Service Contract Act); or
an applicable State law.
Employees exempt from overtime requirements
The document provided under subsection (a) to individuals who are exempt under section 13 of the Fair Labor Standards Act of 1938 (29 U.S.C. 213) from the overtime compensation requirements under section 7 of such Act (29 U.S.C. 207) shall not be required to include a record of the hours worked if the contractor or subcontractor informs the individual of the status of such individual as exempt from such requirements.
Substantially similar state laws
The requirements under this section shall be deemed to be satisfied if the contractor or subcontractor complies with State or local requirements that the Secretary of Labor has determined are substantially similar to the requirements under this section.
If the contractor or subcontractor is treating an individual performing work under a covered contract or subcontract as an independent contractor, and not as an employee, the contractor or subcontractor shall provide the individual a document informing the individual of their status as an independent contractor.
Complaint and dispute transparency
The head of an executive agency may not enter into a contract for the procurement of property or services valued in excess of $500,000 unless the contractor agrees that any decision to arbitrate the claim of an employee or independent contractor performing work under the contract that arises under title VII of the Civil Rights Act of 1964 (42 U.S.C. 2000e et seq.) or any tort related to or arising out of sexual assault or sexual harassment may only be made with the voluntary consent of the employee or independent contractor after the dispute arises.
The head of an executive agency shall require that a contractor covered under paragraph (1) incorporate the requirement under such subsection into each subcontract for the procurement of property or services valued in excess of $500,000 at any tier under the contract.
Contracts for commercial items and commercially available off-the-shelf items
The requirements under subsection (a) do not apply to contracts or subcontracts for the acquisition of commercial items or commercially available off-the-shelf items (as those terms are defined in sections 103(1) and 104, respectively, of title 41, United States Code).
Employees and independent contractors not covered
The requirements under subsection (a) do not apply with respect to an employee or independent contractor who—
is covered by a collective bargaining agreement negotiated between the contractor or subcontractor and a labor organization representing the employee or independent contractor; or
entered into a valid agreement to arbitrate claims covered under such subsection before the contractor or subcontractor bid on the contract covered under such subsection, except that such requirements do apply—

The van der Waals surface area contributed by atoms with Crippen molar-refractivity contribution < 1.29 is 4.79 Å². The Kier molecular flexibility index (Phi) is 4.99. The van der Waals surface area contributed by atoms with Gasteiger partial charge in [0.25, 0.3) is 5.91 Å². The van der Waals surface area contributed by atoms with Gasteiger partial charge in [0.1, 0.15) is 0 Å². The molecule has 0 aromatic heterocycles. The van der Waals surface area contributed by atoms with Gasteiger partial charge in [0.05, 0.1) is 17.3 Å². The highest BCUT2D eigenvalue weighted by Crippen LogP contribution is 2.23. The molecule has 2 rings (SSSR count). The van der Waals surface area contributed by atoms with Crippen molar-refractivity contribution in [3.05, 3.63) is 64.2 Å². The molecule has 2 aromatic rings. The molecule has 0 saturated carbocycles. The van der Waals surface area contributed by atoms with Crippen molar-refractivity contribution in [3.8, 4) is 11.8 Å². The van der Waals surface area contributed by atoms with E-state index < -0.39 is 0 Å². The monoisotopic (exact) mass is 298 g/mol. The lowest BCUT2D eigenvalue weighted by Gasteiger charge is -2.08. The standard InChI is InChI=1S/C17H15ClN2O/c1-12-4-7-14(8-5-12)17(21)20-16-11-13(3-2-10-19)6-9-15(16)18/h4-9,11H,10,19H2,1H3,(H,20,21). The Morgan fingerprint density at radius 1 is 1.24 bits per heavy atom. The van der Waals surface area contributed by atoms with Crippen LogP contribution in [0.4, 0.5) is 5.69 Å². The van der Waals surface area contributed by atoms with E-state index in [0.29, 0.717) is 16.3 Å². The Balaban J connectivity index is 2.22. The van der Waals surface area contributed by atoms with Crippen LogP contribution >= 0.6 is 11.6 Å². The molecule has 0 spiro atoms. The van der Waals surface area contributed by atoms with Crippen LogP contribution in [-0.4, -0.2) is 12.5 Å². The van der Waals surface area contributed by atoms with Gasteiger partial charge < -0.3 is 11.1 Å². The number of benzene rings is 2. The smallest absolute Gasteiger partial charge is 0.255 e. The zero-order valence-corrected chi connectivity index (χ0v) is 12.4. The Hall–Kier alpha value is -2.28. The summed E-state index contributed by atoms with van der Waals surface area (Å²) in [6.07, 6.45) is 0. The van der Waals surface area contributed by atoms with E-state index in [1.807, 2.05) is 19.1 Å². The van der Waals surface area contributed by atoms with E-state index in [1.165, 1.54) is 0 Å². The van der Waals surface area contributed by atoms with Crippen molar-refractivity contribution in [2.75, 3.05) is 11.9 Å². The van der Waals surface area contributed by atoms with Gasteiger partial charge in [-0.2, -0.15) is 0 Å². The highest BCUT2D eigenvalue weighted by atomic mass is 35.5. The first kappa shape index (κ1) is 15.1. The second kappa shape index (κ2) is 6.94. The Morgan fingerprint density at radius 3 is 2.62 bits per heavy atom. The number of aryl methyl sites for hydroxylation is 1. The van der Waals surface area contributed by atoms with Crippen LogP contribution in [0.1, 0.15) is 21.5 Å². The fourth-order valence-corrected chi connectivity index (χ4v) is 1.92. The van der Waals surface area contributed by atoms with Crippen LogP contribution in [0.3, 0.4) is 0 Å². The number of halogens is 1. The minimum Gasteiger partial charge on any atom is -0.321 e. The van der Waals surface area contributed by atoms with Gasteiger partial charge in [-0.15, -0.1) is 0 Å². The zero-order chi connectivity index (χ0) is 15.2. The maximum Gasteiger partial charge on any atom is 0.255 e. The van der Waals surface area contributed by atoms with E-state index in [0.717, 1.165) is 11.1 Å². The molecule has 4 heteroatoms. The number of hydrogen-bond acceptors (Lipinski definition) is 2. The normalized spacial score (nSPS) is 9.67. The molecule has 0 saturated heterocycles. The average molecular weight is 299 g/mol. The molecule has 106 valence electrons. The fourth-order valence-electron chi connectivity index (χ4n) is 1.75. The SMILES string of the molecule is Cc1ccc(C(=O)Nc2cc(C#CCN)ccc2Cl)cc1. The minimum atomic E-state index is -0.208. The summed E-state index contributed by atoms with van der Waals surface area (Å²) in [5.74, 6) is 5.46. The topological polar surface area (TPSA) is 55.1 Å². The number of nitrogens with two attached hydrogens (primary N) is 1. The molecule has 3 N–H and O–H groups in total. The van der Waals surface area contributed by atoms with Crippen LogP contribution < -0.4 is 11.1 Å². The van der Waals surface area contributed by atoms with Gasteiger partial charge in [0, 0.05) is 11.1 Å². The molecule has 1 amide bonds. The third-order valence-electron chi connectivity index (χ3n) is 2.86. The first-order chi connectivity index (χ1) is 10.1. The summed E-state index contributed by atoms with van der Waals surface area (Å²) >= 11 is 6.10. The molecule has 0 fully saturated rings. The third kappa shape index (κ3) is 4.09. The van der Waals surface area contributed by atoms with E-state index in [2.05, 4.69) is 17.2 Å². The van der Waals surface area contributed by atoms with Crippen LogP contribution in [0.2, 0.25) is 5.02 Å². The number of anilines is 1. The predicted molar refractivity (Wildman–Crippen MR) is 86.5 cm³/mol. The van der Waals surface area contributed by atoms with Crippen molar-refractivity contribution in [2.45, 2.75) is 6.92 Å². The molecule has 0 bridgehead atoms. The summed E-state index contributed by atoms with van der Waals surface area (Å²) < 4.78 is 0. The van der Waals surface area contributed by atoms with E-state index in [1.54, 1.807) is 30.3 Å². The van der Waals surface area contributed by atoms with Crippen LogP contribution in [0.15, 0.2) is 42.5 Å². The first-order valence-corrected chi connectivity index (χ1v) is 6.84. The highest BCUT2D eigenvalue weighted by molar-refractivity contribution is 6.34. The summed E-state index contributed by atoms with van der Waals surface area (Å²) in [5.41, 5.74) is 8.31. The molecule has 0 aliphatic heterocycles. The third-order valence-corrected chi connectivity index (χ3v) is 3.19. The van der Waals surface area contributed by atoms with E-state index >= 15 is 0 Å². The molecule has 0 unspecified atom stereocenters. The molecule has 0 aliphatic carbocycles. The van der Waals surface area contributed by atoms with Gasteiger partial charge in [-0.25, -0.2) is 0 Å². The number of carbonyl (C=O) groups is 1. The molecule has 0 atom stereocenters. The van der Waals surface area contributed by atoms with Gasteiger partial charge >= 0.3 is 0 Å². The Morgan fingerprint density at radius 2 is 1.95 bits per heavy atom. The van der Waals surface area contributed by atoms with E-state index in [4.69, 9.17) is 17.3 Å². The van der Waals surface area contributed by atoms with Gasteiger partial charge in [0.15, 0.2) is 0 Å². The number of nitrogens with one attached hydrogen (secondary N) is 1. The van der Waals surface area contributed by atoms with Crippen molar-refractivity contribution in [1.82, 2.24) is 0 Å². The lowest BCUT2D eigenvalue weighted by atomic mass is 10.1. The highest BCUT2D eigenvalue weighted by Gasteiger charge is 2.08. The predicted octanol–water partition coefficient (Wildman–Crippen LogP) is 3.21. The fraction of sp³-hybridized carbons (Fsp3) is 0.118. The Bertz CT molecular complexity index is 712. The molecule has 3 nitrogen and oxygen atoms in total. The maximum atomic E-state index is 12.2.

if the contractor or subcontractor is permitted to change the terms of the arbitration agreement with the employee or independent contractor; or
in the event the arbitration agreement is renegotiated or replaced after the contractor or subcontractor bids on the contract.
Costs incurred in maintaining satisfactory relations between a contractor, and its employees, on a covered contract or a subcontractor, and its employees, on a covered subcontract (other than those made unallowable in subsection (b) of this section), including costs of shop stewards, labor management committees, employee publications, and other related activities, are allowable.
Limitation on Federal funds
No Federal funds made available through a covered contract or covered subcontract may be used to engage in activities undertaken to persuade employees, of any entity, to exercise or not to exercise, or concerning the manner of exercising, the right to organize and bargain collectively through representatives of the employees’ own choosing or any other activities that are subject to the requirements under section 203(b) of the Labor-Management Reporting and Disclosure Act of 1959 (29 U.S.C. 433(b)). Examples of unallowable costs under this subsection include the costs of—
preparing and distributing materials;
hiring or consulting legal counsel or consultants;
meetings (including paying the salaries of the attendees at meetings held for this purpose); and
planning or conducting activities by managers, supervisors, or union representatives during work hours.
Not later than 9 months after the date of enactment of this Act, the Federal Acquisition Regulatory Council shall amend the Federal Acquisition Regulation to carry out the provisions of this Act, including sections 8 and 9.
If any provision of this Act or the application of any such provision to any person or circumstance is held to be unconstitutional, the remaining provisions of this Act and the application of such provisions to any person or circumstance shall not be affected by such holding.
Rules of construction
Nothing in this Act shall be construed as—
impairing or otherwise affecting the authority granted by law to an executive agency or the head thereof; or
impairing or otherwise affecting the functions of the Director of the Office of Management and Budget relating to budgetary, administrative, or legislative proposals.